What Really Happens To Your Body After Birth Control

No, your body doesn't need to "adjust" after the pill.
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The Question: What can you really expect to happen to your body, brain and hormones when you stop taking oral contraception?

The Answer: For most women, the answer is not a whole lot.

If you've decided to go off the pill to start a family or for any other reason, don't let Internet horror stories about the possible barrage of hormonal side effects -- acne, mood swings, weight gain, erratic periods -- scare you.

Typically, a woman's period will return to normal within a few cycles, and her hormones will quickly return to their pre-pill levels.

"You're always going to hear anecdotal stories," Dr. Alyssa Dweck, a practicing OB/GYN and assistant clinical professor at Mount Sinai School of Medicine in New York City, told The Huffington Post. "But most women can pretty much count on getting a return to what their periods were like before the pill, rather than getting really bad side effects to going off the pill."

Many women take birth control to regulate issues like heavy periods or acne, and they'll likely find those things return as well. "If you went on the pill in the first place to regulate symptoms of hormone imbalance, those imbalances may return after you go off the pill and cause fertility issues," Dweck said.

Dr. Petra Casey, a women's health doctor at the Mayo Clinic, agreed that most women's hormones take only a cycle or two to adjust. "Some women experience an interval of time when their periods are irregular or absent, other women immediately get back to a regular period," she said.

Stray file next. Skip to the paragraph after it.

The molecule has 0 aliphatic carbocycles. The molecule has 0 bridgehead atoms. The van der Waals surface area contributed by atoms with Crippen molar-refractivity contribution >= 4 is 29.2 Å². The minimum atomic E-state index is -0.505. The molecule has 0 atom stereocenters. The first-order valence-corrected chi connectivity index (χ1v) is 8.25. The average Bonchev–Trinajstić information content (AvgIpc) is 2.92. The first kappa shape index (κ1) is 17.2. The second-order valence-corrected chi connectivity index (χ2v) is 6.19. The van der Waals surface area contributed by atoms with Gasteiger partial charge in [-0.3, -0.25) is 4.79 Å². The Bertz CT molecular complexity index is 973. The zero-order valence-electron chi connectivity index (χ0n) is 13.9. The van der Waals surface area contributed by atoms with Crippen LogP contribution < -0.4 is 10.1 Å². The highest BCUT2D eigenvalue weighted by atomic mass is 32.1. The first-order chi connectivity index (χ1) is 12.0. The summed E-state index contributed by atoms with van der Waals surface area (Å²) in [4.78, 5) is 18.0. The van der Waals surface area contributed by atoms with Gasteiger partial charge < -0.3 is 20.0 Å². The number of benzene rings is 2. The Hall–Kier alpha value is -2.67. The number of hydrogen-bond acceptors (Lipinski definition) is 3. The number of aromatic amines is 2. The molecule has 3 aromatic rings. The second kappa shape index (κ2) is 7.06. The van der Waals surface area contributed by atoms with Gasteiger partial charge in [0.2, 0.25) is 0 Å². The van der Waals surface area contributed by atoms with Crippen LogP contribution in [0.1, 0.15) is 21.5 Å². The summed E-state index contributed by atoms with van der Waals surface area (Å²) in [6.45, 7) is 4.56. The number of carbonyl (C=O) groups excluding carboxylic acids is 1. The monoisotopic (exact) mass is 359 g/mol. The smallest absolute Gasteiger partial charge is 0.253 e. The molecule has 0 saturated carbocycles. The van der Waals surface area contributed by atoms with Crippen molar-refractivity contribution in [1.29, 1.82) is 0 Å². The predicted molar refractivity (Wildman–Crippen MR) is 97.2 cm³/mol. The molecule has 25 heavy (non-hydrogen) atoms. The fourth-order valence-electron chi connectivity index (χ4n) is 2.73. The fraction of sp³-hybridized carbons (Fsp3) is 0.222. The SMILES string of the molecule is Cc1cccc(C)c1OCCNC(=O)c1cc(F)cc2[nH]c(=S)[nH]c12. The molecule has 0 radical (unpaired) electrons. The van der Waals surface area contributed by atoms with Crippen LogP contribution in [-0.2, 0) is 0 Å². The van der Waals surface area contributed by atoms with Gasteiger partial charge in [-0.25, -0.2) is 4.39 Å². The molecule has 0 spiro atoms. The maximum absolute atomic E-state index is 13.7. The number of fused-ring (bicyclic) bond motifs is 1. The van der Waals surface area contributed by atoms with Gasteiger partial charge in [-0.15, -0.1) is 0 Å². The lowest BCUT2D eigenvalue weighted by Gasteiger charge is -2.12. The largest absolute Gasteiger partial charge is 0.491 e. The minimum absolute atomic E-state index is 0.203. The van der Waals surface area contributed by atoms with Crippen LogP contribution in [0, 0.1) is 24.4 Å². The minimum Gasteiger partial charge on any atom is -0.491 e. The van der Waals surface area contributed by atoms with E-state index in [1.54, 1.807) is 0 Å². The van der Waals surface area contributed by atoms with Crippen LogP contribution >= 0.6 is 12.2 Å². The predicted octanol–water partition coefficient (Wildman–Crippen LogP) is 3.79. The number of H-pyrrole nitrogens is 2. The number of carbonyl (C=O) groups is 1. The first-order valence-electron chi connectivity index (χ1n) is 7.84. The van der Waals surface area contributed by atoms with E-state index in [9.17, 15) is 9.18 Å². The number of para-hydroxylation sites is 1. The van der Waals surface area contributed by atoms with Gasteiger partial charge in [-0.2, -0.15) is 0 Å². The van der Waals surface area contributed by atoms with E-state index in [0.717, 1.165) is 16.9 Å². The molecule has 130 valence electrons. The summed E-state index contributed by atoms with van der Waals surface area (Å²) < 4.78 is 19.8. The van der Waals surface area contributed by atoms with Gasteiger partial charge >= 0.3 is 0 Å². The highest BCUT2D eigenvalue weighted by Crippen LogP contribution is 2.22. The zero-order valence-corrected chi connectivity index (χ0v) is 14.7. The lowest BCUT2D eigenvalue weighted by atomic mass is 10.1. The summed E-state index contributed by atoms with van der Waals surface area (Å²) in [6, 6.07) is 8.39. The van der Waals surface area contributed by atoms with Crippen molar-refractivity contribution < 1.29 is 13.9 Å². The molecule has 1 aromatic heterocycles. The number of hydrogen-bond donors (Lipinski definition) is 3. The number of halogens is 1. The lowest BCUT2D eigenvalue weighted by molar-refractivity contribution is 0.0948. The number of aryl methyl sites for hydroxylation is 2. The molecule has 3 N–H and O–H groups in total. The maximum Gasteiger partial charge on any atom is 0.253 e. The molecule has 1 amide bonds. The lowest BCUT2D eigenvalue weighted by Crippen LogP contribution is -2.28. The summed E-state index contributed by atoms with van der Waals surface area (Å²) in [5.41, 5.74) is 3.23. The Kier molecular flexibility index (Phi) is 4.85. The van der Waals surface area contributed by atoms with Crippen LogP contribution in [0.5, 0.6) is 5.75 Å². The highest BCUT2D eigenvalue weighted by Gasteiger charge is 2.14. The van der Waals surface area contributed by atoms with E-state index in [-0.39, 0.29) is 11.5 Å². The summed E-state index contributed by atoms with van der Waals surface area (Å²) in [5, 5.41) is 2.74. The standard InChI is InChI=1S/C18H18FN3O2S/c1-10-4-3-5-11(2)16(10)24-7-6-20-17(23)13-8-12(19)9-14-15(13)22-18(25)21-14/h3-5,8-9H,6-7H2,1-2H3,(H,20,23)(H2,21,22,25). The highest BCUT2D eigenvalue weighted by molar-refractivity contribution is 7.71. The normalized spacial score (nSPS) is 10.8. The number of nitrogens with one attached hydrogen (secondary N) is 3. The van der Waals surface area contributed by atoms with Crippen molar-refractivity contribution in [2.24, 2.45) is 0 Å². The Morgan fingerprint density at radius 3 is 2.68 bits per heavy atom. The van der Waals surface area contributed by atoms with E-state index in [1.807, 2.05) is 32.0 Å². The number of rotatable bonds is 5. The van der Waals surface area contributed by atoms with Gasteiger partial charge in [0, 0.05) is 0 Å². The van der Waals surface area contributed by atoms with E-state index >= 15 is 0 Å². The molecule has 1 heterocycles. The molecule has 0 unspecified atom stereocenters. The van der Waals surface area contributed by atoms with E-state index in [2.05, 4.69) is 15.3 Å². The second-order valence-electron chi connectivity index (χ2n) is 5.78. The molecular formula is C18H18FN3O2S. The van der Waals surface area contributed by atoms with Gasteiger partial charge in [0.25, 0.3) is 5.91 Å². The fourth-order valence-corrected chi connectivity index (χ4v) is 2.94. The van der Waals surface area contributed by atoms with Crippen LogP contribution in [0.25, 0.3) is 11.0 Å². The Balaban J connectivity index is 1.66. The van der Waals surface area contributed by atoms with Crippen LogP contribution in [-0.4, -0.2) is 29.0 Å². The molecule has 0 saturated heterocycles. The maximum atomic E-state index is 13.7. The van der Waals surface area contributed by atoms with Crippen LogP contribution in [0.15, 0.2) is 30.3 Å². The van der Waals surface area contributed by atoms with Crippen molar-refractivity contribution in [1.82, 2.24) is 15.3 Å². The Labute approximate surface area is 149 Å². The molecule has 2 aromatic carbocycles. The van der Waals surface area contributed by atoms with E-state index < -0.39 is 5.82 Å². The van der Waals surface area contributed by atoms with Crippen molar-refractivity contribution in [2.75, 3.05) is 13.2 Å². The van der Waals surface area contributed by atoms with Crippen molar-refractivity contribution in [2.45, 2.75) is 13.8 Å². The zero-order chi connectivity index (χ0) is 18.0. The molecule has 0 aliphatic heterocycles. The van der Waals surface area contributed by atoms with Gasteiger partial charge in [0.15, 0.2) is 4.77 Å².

Of course, every woman's experience is different based on her body, her individual hormone balance and the type of pill she was taking. Just as women react differently to going on the pill, they also react differently to going off the pill. Some woman do report experiencing unpleasant side effects after coming off birth control, but the data doesn't show this to be the norm.

It's also important to note that there's no "adjustment period" when it comes to fertility -- you can become pregnant as soon as you stop taking the pill. Dweck suspects that some anecdotes about post-pill diminished fertility are actually due to aging, rather than anything inherent in oral contraceptives.

"If someone is on the pill for 10 or 15 years, the very fact that they've aged in that time is going to alter their fertility," Dweck said. "Starting from 35, fertility goes down... and some people are even saying that starting from 32 fertility decreases. From 25 to 35 you may have a drop in fertility based on age alone, so you can't really blame the pill for that."

However, there is one important caveat here. Advancing age and preexisting hormone imbalances could cause fertility issues after a woman stops taking oral contraceptives. And for a small percentage of women, post-pill amenorrhea -- the failure to resume menstruating six or more months after stopping oral contraceptives -- can be linked to fertility issues.

The bottom line? A woman's body and her experience with the pill -- getting on it, staying on it, and going off it -- is totally individual, but there's no reason to expect a less-than-smooth transition back to your normal hormone balance.

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